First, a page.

Sahar Gul was sold into “marriage” at age 12. Her in-laws tortured her in an attempt to force her into prostitution.
The torture began shortly after her brother sold her to the family for an underage wedding, when she baulked at the family’s effort to force her into prostitution. Her new husband did not participate in the abuse, but nor did he try to stop his father, mother and sister.
By the end of her ordeal she was so weak she had to be rescued from her makeshift prison in a wheelbarrow.
The in-laws were prosecuted and convicted but now they’ve been released.
Human rights activists have warned of an new assault on women’s rights in Afghanistan after judges and prosecutors allowed the early release of three people convicted for the brutal torture of a child bride, and conservative lawmakers made an aggressive bid to prevent relatives testifying against each other.
If successful, the small change – introduced covertly into the criminal prosecution code – would stop the vast majority of cases of violence against women from ever reaching court.
Together with the quashing of three convictions for the attempted murder of the teenager Sahar Gul, it marks an alarming two-pronged assault on women’s rights by both those who make the laws and those tasked with upholding them.
“Conservative” seems an odd and inadequate word to describe “lawmakers” who want to see young girls sold into bogus “marriage” and their in-laws free to torture them into prostitution. How exactly is that “conservative”? Does Afghanistan have a proud tradition of torturing girls, forcing girls into prostitution, doing nothing when the in-laws of girls sold into marriage torture them nearly to death? Is that what the lawmakers are conserving?
The 10-year sentences handed down to Gul’s tormentors last year was hailed as an important step forward, after her case horrified Afghanistan and prompted a bout of national soul-searching.
She was sold as a wife when she was an illiterate 12-year-old and her in-laws wasted little time embarking on a campaign of almost unimaginable torture. They starved her, chained her in a basement bathroom, beat her, burned her with red-hot metal pipes and pulled her fingernails out.
By the end of her ordeal she could no longer walk, and was rescued from her makeshift prison in a wheelbarrow. But last week, according to her lawyer and women’s activists, a court ordered the release of Gul’s mother-in-law, father-in-law, and sister-in-law saying there was no proof of abuse.
“This was based on the idea that there was no evidence, but the people who would have given evidence didn’t know that the hearing was taking place,” said Kimberley Motley, a Kabul-based US lawyer who took on Gul’s case last week after learning of the release.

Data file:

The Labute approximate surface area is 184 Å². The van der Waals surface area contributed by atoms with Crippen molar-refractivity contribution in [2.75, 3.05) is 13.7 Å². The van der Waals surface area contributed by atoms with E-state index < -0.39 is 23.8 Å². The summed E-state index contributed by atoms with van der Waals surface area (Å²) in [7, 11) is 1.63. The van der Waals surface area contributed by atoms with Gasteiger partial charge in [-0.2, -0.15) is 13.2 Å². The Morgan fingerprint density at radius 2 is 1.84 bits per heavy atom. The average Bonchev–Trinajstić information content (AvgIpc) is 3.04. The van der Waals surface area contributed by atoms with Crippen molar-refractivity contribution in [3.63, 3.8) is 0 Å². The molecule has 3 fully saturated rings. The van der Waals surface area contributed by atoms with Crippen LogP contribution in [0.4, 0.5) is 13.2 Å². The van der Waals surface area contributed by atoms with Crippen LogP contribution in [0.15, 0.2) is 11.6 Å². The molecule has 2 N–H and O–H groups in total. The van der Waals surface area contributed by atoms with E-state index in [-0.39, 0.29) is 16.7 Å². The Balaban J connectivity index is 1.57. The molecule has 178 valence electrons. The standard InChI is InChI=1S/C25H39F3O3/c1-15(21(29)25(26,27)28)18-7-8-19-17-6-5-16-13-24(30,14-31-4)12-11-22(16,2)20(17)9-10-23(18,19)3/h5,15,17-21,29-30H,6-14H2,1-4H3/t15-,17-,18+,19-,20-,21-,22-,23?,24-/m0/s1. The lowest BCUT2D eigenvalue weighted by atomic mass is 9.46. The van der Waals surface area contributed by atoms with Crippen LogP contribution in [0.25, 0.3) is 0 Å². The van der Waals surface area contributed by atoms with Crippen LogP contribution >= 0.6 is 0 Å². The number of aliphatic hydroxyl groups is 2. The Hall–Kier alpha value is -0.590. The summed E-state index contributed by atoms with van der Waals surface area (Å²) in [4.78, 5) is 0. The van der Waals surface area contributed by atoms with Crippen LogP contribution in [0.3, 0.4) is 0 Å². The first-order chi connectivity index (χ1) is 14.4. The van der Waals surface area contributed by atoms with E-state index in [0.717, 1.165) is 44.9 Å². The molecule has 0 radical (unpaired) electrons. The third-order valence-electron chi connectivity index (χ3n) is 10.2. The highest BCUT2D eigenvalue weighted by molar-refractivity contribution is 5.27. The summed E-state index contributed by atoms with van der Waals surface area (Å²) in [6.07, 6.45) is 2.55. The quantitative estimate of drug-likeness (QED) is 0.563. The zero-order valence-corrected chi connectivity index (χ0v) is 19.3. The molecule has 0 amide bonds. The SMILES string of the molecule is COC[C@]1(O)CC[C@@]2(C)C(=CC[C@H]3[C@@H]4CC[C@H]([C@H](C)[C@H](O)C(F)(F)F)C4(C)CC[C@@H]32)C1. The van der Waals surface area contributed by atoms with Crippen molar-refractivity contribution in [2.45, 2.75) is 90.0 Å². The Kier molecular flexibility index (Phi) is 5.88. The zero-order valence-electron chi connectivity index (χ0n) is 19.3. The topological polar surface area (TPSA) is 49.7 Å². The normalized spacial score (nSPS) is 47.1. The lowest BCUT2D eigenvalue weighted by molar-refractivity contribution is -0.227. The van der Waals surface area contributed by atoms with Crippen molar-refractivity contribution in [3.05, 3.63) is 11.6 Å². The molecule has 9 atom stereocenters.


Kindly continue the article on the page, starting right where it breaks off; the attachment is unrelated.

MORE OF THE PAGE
Judges ignored the fact that the courtroom was almost empty, with apparently no representation from government prosecutors or the victim, even though both should have been informed under Afghan law.
That, too, does not seem very “conservative.” It seems more like heads we win, tails you lose.
However terrifying women’s advocates find the quashing of sentences for Sahar Gul’s tormentors, the legal changes that some MPs are hoping to bring to the country’s criminal prosecution code, now travelling through parliament, would have stopped the case even reaching court.
They have added a provision to clause 1 of article 26, which lists people who cannot be questioned as witnesses. “Relatives of the accused” are now grouped with small children, the accused’s defence lawyer and others, according to one source who has seen a draft of the law.
Qazi Nazir Ahmad Hanafi, a conservative MP who has been a driving force in efforts to quash a landmark law on violence against women, confirmed to the Guardian that the provision had been added to a draft of the code that recently went through the lower house of parliament. It would still need to be passed by the upper house and signed by the president to become law.
Women’s rights activists and female MPs who are outspoken about women’s rights said they were not aware of the change, which still has to be approved by the upper house, but the head of the UN’s human rights unit warned it could make prosecution of violence against women “almost impossible”.
It’s always depressing to realize how passionately women are hated.